• I think that learning through chunks has its advantages. I especially value the fact that while learning this way, we get to see the chunks in context and get to know different meanings they can convey. On the other hand, though, sometimes it seems to be quite artificial to memorize the focalised expressions, not all of which are truly useful. Still it is a great opportunity to learn many interesting expressions.
  • I think that learning vocabulary from Vince is very useful. It forces us to build more complex sentences so that our English sounds more professional. Moreover, a combined structure of sentences (I mean by adding all the chunks) makes us feel more comfortable with the language and the language itself sounds more natural. I would love to study chunks next year :). It doesn’t affect us as the speakers but also as listeners because in daily life we sometimes struggle with understanding ‘real English’. When we translate chunks, we can easily understand people talking to us.
  • I find learning through chunks really effective. I have never tried it before, but I can see how big influence chunks have on my speaking performance. I think that vocabulary and pronunciation classes helped me the most of all subjects. Although I know that some of the chunks will never be used, they still affect my speaking skill, making me feel more confident in it.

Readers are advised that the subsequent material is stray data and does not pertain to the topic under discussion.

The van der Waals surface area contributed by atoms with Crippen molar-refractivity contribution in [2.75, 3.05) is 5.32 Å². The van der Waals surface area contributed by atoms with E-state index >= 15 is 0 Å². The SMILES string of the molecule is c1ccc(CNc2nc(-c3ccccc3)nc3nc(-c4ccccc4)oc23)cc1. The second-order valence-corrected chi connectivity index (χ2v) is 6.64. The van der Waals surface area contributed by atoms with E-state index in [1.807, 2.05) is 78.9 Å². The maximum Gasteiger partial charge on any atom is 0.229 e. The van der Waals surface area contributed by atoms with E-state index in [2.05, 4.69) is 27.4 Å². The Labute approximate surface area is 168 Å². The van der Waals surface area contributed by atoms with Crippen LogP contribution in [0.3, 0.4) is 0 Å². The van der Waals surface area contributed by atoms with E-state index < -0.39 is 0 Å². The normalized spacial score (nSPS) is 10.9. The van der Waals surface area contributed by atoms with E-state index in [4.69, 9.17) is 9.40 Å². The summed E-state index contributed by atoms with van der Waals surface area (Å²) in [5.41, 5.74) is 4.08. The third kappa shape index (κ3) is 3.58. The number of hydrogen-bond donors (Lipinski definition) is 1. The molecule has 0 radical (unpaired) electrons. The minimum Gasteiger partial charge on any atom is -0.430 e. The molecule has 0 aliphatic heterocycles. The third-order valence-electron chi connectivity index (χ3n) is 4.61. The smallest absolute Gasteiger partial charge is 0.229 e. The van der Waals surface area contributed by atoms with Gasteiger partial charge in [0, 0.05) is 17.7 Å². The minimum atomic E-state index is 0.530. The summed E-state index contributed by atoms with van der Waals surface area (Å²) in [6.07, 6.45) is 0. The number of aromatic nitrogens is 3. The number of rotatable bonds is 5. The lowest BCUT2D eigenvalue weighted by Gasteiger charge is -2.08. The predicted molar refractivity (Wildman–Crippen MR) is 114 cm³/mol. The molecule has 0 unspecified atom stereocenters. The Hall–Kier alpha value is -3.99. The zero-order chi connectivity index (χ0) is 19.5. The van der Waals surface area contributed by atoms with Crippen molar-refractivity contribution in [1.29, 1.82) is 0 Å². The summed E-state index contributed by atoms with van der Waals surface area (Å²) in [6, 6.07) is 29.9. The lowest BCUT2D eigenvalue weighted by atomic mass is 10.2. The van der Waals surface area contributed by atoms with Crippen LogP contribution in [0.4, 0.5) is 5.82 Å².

• I think that it’s a great way to learn because the complex vocabulary that you learn as an advanced learner and presented to you in context. That makes it easier to remember. It also makes you a more fluent speaker, and it makes you sound more native. You’re learning the language instead of just remembering words that are in this language. It can be tricky, though. Especially when you try to translate those chunks into your first language.